A creative purpose
Design and creativity come at us in many different guises.
Interior, graphic, product, industrial, fashion…the list is long and varied.
You can bet your bottom dollar that just about every man-made item you see day-to-day has involved some element of design application within its generation.
Often, we take design for granted, particularly good design, yet on the whole we are quick to critique or criticise particulars that we don’t agree on or have poor experience with.
Design in certain contexts, products or structures for example, is critical in terms of safety and functionality. If results are not as desired, the design cannot be considered that good.
For instance, you really want your new vacuum to suck, don’t you? There’s an inherit requirement of being fit for purpose.
Such requirements are difficult to stray from when services or a physical purpose is required. If not up to scratch, a poor reputation comes quickly.
In terms of presentation, the approach is arguably quite different and can be far more opinionated.
For example, in world of marketing and advertising, creative application is an area where the lines of purpose and imagination can become construed, as they are often guided and applied by the opinions of those that are involved in the curation of any particular project, rather than a specific task or physical function.
An old adage about cracking eggs springs to mind.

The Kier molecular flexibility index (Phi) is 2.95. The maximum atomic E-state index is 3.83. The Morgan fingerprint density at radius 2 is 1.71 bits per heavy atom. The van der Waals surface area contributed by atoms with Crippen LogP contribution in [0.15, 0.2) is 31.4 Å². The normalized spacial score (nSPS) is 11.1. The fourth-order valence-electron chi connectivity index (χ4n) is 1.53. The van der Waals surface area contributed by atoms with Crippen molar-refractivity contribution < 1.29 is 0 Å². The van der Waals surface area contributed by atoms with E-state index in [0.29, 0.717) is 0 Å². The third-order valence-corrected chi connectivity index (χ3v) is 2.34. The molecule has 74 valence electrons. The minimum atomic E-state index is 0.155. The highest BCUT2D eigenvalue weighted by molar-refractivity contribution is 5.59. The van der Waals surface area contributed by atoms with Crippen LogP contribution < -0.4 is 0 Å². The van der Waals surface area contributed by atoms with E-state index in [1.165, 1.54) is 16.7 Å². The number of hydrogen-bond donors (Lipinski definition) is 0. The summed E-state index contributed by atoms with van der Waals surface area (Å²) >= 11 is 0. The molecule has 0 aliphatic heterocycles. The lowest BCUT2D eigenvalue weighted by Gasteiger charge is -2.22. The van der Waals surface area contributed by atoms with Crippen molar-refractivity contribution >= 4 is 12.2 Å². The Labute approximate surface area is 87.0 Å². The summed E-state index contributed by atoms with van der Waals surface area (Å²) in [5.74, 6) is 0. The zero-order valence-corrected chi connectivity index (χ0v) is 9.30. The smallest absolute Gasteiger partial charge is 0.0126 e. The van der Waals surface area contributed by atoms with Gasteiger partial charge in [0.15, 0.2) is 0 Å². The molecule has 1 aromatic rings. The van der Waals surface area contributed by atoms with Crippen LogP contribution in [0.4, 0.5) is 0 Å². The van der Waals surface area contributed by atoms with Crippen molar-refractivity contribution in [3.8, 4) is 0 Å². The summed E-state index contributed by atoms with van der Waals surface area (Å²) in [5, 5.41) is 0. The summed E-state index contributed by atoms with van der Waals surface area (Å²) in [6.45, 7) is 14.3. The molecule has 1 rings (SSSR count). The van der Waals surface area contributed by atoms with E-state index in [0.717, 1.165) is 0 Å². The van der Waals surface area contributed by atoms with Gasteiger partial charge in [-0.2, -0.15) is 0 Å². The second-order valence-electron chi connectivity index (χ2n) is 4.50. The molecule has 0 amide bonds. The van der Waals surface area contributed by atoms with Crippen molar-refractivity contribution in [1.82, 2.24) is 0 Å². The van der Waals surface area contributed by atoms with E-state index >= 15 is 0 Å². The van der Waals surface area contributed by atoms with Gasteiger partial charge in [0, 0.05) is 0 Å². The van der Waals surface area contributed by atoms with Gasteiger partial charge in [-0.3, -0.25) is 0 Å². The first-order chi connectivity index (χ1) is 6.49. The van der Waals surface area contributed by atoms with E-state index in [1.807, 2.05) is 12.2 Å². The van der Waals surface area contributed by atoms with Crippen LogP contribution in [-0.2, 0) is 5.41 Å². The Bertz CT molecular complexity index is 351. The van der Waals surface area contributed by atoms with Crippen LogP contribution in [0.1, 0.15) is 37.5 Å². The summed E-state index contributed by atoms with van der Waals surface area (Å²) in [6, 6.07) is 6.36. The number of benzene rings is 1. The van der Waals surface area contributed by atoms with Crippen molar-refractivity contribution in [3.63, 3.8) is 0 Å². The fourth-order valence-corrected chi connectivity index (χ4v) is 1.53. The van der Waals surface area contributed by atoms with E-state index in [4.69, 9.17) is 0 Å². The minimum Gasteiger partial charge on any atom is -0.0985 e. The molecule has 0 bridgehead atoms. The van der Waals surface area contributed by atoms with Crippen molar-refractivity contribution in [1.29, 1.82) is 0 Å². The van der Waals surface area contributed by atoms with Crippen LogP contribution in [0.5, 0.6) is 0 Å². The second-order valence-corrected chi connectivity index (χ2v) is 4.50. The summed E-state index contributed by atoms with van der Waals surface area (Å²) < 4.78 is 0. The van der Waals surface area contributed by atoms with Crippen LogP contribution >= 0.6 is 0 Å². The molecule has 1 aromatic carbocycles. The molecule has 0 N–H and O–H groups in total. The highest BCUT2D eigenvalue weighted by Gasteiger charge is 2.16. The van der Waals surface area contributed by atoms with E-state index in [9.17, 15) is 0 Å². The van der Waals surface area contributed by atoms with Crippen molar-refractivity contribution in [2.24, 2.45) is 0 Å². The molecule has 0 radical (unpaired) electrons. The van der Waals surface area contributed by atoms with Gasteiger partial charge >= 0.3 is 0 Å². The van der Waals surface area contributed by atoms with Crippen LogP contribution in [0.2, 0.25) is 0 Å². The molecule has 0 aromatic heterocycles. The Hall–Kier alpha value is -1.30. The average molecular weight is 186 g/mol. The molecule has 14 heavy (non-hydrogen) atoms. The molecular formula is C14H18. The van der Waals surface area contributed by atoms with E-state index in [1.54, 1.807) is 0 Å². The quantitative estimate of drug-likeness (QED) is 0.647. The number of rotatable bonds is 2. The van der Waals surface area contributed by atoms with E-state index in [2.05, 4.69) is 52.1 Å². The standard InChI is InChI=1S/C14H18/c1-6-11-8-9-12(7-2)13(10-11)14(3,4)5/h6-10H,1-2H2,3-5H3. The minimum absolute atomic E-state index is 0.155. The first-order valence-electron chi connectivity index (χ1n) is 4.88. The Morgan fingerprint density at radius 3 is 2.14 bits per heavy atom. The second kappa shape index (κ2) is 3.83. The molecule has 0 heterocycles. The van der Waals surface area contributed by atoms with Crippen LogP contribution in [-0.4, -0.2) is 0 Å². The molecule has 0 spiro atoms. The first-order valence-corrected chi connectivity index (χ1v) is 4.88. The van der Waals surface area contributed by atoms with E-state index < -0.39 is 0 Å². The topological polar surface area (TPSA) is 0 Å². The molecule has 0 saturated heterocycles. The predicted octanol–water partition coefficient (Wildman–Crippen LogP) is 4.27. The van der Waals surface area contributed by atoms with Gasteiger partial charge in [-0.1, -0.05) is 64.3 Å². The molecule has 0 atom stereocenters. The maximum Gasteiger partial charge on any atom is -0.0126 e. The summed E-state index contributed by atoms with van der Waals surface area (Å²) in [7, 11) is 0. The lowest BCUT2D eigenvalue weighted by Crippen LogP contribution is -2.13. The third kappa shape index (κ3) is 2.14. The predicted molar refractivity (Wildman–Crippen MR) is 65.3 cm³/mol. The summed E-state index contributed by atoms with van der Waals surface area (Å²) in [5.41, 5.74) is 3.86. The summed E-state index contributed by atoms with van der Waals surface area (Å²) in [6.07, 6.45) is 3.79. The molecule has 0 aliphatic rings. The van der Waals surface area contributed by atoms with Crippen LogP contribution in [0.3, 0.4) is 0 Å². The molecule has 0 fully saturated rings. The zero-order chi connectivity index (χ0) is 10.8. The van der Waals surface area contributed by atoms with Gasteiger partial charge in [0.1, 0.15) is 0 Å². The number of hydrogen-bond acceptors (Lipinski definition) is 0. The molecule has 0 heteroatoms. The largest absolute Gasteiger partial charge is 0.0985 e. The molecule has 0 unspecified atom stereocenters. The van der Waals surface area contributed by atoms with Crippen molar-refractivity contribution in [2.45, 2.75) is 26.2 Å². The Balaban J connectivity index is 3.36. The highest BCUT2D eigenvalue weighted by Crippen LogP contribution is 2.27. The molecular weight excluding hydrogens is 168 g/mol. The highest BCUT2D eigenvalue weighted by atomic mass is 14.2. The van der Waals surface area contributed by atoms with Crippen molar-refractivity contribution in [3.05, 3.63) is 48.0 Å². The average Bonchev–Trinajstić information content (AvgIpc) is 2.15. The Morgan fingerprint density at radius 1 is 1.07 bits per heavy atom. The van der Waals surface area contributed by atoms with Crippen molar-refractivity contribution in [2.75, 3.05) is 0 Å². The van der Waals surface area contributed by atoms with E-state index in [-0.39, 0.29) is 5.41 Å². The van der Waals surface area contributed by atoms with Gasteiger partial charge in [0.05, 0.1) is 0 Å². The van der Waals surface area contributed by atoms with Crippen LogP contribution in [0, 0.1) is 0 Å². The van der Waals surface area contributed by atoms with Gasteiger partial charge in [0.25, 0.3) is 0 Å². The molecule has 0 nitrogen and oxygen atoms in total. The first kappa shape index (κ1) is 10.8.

A splendid looking piece of advertising creative may gather many plaudits, particularly amongst peers for its approach, ingenuity or application of technique. It may be considered a good design, but if it gains limited success when observed by those that matter – customers – has it done its job? Is it actually a good application of creativity?
Failure of an advert that is too clever to generate broader interest could very well be considered poor in its conception, likewise if the attention a particular creative receives is negative.
On the flip side, a more generic and informative application, that may not exude creative juice, could garner record breaking responses and offer resounding success for stakeholders, simply due to its more generic appeal to a wider audience.
‘Buy One Get One Free’ emblazoned on a poster corner, always appears to work wonders in attracting attention – a tried and trusted method of drawing the eye, but is it good design?
Some may argue not, believing such an application to be crass, or lacking style.
When you consider how such a rudimentary addition can have such a profound effect on success, surely it has to be appreciated as a good piece of design, does it not?
The point is that design and creative should be purposeful and applied accordingly within parameters and context of any particular brief to achieve a result.
As creatives we often try to push those boundaries, and elaborate around them, citing this and that as reasoning, but isn’t the main aim of any creative application to provide a positive result?
Many creative sorts bemoan the dulling down of ideas to suit a purpose or budget; but if an idea is applied and performs successfully, while satisfying those parameters – that’s a prime example of good, nay ideal application, is it not?
As creatives, our role is to utilise our skill and vision to solve problems presented to us by customers and clients, delivering solutions that communicate effectively.
As creatives, that should always be our modus operandi in the environment we work in.